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War For The Political Supremacy
  New Delhi: “The Leaders declare the war, while it’s the people who fight and die”.

The ongoing Indian political discourse appears to be a straight lift of the narrative of forthcoming Hollywood movie “War for the Planet of The Apes”, the prequel of Dawn of the Planet of the Apes.

The narrative in the forthcoming movie is about the conflict between Man and Wild, a no longer minor scuffle or one-off a battle. It is a war. A war for supremacy, survival and evolution, where the audience would be the jury as both sides fight their respective wars on screen.

The apes are led by Caesar, played by Andy Serkis, and the humans are led by a colonel, played by Woody Harrelson.

Post “Demonetization”, we are also witnessing a similar conflict, except that it is being waged between the Ruling Party led by Narendra Modi and The Opposition Parties led by the lesser Morals( who remained unmatched, so far, against Modi), with the people left for their own judgment of the narrative by taking sides.

Here, the war is for “Political Supremacy”, survival and evolution of a leader who appears to be in haste to become an “Icon”.

Unlike the audience who would be left as jurists for the on screen battle between the Man and the Apes, we as people are in no position either to stop or resolve this Political war of supremacy, as we are just being told to take sides, of course under the emotional package and guise of a dose patriotic delirium. 

In the movie, there is a “Little Girl” who stands by the Apes’ side.

Her hopeful face often shows signs of fear which makes one wonder whether she has aligned herself with the apes by choice or by force.

In the present war of ‘Political Supremacy, post Demonetization, we the people of India are playing the role of that ‘'Little Girl” in the movie, except that we are divided, by choice or force to take sides, with similar signs of fear not knowing what would happen and where will this war of supremacy lead us.

Here we have a Prime Minister who indulges in everything emotional while fighting his war, even, if it means to express his helplessness publicly to say that he is not being allowed to speak in Parliament, while at the same time claiming that he is leading a “War against Black Money”, never bothering to know how a Prime Minister who is helpless to speak in Parliament, because a weak opposition is blocking him, can, in fact, actually wage a “War against Black Money…  

…A clear display that he lacks “imagination”, regardless of chest thumping in the public. 

On the other, we have an opposition, a malleable mob of all shades, which is driven by self-interest rather than ethics or principles.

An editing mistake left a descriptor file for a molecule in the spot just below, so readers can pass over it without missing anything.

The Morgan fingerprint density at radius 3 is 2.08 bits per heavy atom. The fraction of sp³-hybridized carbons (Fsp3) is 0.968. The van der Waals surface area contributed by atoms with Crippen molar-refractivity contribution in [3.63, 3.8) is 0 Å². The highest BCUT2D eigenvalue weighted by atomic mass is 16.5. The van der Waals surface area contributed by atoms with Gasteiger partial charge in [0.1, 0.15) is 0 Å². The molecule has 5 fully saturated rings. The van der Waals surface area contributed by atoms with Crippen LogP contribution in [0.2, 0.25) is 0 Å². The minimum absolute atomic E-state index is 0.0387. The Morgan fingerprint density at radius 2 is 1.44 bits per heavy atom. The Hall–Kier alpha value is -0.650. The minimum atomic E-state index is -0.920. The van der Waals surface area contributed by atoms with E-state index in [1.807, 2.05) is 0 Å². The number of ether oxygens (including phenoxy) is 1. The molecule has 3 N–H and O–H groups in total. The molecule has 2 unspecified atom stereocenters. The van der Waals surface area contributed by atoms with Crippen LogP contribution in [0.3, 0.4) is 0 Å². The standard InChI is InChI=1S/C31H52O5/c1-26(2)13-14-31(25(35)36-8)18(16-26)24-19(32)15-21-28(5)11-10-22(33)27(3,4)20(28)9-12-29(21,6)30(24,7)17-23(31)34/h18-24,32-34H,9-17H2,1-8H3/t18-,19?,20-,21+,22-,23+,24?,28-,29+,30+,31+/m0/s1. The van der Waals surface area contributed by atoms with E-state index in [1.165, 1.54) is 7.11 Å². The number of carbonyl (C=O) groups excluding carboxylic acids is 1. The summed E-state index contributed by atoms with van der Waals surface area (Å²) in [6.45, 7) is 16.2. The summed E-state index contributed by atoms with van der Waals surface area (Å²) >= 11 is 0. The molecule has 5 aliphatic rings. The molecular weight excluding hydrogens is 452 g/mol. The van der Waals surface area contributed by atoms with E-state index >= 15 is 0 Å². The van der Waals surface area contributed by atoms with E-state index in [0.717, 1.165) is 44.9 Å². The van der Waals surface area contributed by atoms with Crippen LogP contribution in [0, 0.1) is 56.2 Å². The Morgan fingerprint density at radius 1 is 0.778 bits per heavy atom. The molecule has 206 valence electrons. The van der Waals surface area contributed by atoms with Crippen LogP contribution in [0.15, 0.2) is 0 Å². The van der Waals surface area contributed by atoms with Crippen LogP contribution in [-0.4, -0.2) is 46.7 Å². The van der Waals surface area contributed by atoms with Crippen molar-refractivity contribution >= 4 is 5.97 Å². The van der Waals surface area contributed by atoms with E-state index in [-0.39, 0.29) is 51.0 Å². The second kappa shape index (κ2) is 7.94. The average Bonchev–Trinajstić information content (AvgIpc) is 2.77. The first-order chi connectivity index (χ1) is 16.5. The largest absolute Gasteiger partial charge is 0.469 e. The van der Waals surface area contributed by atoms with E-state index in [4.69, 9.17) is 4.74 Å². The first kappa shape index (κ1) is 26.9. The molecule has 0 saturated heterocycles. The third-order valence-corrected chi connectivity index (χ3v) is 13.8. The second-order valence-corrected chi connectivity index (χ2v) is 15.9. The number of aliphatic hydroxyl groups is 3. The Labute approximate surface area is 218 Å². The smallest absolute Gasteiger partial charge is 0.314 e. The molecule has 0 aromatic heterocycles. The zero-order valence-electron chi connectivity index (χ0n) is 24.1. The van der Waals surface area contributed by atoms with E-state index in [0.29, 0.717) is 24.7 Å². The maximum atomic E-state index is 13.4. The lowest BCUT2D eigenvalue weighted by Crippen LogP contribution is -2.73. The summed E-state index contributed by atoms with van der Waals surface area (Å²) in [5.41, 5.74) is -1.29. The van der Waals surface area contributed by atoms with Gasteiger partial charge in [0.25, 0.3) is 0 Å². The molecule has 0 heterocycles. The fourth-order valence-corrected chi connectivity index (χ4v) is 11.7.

Both the warring factions sees it necessary to wage this war for image building, through the manipulation of the media world.

This is an abstract war, not a real war – a struggle for political supremacy and to capture the imagination of the people without a genocide and bloodshed.

But it is a real attempt at political affairs, governance, though built with a narrow empirical base, with little feel for the way this country is organised; nor do these warring politicos understand the diversity of the country.

The prime minister is roaring in the field but says helpless in the Parliament. The opposition is crying in Parliament, but unable to mobiliser the majority of the public on its side.

The contrast between Modi and the opposition strategy in this war of political supremacy is as stark as black and white. While Modi has raced into the battle field with his war cry, claiming that his latest decision is for the welfare of India, the opposition is still yelping in the House, seeking an apology for the barbs thrown at it.

The Indian Parliament, considering the current war of political supremacy, turned into India's most expensive shouting club where members gather just to rant and scream while the Prime Minister makes his speeches on Twitter, in Tokyo, at election rallies close to the site of a train accident that killed 146 people and at rock concerts.

Standing on the footsteps of Parliament on 20 May 2014, after becoming the PM-elect, Modi prostrated at the main entrance and after choking on his words declared: "This is the temple of democracy."

Ironically, the temple is still there, but the chief priest (sevak, if you will) is busy at concerts. And the Bhakths (devotees) are dancing to rejoice the sacrilege.

It has been almost more than a month since Modi disrupted the life of a nation of 125 crore with his “War on Black Money”. Without any debate, without consulting his colleagues, keeping even top functionaries in the dark, he has brought millions of Indians on the road — both literally and figuratively.

Since then he has laughed, cried and recited Bob Dylan poetry but evaded the very thing he was elected for — face Parliament, debate his decision on the floor of the House.

That, the temple of democracy can wait because the demigod of democracy is busy at a concert or rather fighting the “War for the Political Supremacy”.

Well, in this war who are the Men and who are the Apes, is a question left to the perception based on which side we are, but we the people are of this country are that “Little girl” in the movie with a fear on her face in the "War for the Political Supremacy".


Tags: Rs 500, Rs 1000, Corruption, Denotified Rs 500/Rs 1, 000 currency, RBI, PM Modi, India, Black MoneyBanks, Exchanging Notes, Aravind Kejriwal, Mamatabenarjee, Delhi, West Bengal, Rahul Gandhi, Congress
 

    
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